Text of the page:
Coronavirus Column: How I maintained my mental health during a pandemic

This pandemic had made me forget about the things I enjoyed, whether it was exercising, writing, or my faith, and something inside of me is telling me that this is the same for a lot of other people as well.


Illustration by Michelle Rodriguez.

Colby Guy, Staff Writer

My mental health has wavered a lot during the pandemic, but I know I’m not alone.


In fact, 80 percent of college students have reported that their mental health has taken a negative impact during the coronavirus, according to an Active Minds study in April. 


Everything I built my life on beforehand was gone and I needed to figure out how to set my priorities straight so I could live without them. My friends were the glue that held me together, so when the pandemic forced me to be alone, I kinda lost it. I relied way too heavily on them and didn’t do things for myself.


The second thing that always kept my mind straight was being on a routine. For me, that meant waking up early, reading my Bible, knocking out a workout at the FAU recreation center, and tackling the tasks that I have for the day. 


I wasn’t alone in that battle, 76 percent of college students have had trouble maintaining a routine according to that same study from Active Minds


When I was supposed to be using my time to grow myself, I spent my time wallowing in my thoughts instead. When in reality I should’ve been picking up new skills, working out, or building my character. 


Starting up therapy is where I began. It gives you fresher eyes on your situation and helps you ask the right questions. Before the pandemic, I was neglecting a lot of things that I had on my mind, so being able to air out those grievances helped me.


Something my therapist said really changed the way I was thinking. 


“Your priorities aren’t in the right place, Colby,” my therapist said, “you need to focus more on what you do have and what you can do to better yourself right now. You need to be less reliant on your friends and more reliant on Jesus.”


My therapist knew that I am a man of faith, so that last part really spoke to me, but from there, we sought to get my priorities straight.


That conversation helped me fix things in my life that I wasn’t even thinking about when everything was normal.


The second step is having a plan in mind. With the help of my therapist, I was able to figure out a way to get some workouts in without gyms open and space out my time so I could be productive..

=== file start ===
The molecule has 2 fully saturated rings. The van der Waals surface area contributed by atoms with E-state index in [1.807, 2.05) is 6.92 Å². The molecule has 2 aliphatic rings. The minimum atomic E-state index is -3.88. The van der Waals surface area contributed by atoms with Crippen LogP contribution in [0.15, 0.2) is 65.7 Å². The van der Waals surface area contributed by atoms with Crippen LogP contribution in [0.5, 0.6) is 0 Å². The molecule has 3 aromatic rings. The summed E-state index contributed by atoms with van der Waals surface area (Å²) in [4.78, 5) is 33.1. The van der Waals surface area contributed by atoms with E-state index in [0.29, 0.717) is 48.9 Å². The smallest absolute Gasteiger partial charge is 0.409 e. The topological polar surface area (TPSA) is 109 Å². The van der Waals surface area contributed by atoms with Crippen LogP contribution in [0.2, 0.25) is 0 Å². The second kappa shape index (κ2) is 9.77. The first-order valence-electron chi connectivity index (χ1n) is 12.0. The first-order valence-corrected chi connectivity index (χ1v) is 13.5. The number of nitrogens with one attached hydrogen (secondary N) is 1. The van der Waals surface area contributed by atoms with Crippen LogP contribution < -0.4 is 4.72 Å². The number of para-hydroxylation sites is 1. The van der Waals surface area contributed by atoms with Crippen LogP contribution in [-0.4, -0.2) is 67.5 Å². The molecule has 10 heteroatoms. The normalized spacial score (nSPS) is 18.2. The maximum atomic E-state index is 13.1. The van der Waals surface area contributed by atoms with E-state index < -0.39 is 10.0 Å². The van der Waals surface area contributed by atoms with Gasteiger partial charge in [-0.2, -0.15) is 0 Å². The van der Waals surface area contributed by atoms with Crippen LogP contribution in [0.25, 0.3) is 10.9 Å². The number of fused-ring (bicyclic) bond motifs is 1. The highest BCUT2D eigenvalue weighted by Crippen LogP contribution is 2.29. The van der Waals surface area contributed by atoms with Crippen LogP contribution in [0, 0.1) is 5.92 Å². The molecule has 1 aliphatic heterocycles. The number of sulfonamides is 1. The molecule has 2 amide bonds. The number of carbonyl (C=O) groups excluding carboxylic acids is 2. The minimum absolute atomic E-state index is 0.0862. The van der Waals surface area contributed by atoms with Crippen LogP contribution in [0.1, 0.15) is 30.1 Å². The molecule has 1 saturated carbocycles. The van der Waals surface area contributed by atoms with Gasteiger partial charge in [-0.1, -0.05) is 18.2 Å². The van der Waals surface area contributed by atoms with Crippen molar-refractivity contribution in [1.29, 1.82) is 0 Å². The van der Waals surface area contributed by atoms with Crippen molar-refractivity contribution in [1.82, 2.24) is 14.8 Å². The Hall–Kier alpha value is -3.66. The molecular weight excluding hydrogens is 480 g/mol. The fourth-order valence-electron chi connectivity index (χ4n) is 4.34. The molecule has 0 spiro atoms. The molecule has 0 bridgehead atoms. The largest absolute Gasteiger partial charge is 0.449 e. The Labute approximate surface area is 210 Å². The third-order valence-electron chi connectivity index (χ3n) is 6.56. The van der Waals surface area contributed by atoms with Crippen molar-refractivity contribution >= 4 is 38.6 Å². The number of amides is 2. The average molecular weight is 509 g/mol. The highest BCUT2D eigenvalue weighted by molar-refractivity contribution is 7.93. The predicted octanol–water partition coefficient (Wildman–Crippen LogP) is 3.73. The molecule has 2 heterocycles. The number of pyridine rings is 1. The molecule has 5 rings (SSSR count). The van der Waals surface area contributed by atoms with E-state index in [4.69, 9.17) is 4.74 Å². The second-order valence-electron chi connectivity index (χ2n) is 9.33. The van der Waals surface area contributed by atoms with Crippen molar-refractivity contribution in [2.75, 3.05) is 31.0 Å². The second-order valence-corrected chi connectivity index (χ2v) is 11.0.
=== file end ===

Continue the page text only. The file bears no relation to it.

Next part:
The biggest challenge of that plan has been attempting to get my sleep schedule in order. Because my sleep schedule has been so erratic as of late, I find myself awake around 5 a.m., but through trial and error, being awake at that time has had some blessings inside of it.


I walk to the beach every morning when I’m awake that early to see the sunrise. It has become an integral part of my routine, something that puts a positive message in my head whenever I see it.


The sun rising reminds me that I was given a new day, a new day to try new things, a new day to work hard and try to be the best person I could be, a new day to be alive and enjoy, and that right there is a true blessing.


The true way to finding good mental health is to always have positive messages in your head, which for me has come through my morning devotionals on the beach. 


I’m thankful for my faith in Jesus and that’s something my therapist has been pushing on me. For everyone else, this is a reminder to remember what’s important to you and to go out and pursue those things as well.


When depression and anxiety wages war on your mind, the immediate response for everyone should be to replace it with something positive. For me, it’s pretty easy to say because there are so many Bible verses to go to that I can replace these negative thoughts with.


A verse that comes to mind for me is Psalm 118:24 that reads “This is the day that the Lord has made: let us rejoice and be glad in it.”


For me, when I read it, it reminds me that every day is a blessing and no matter the situation, it is a reason to rejoice. It shouldn’t matter whether I’m stuck in my room during a pandemic or out on a road trip with my best friends.


That verse always reminds me that I need to make the most out of every day and make do with the circumstances I have. I need to enjoy all of the things I have been blessed with and live out every day to the fullest.


This pandemic had made me forget about the things I enjoyed, whether it was exercising, writing, or my faith, and something inside of me is telling me that this is the same for a lot of other people as well.


The greatest reminder I could tell you is to plan out your day and remember to enjoy all of the things you love, even if it is a little harder to do during the pandemic. 


You need to give yourself purpose even if you are isolated from the people you love.


At the end of the day, your purpose is for you, not anyone else.


You might have to get a little creative, but if you put the work in, you can get back to a mental state you want to be in and truly enjoy yourself during these hard times.

Colby Guy is a staff writer with the University Press. For information regarding this or other stories, email [email protected] or tweet him @thatguycolbs.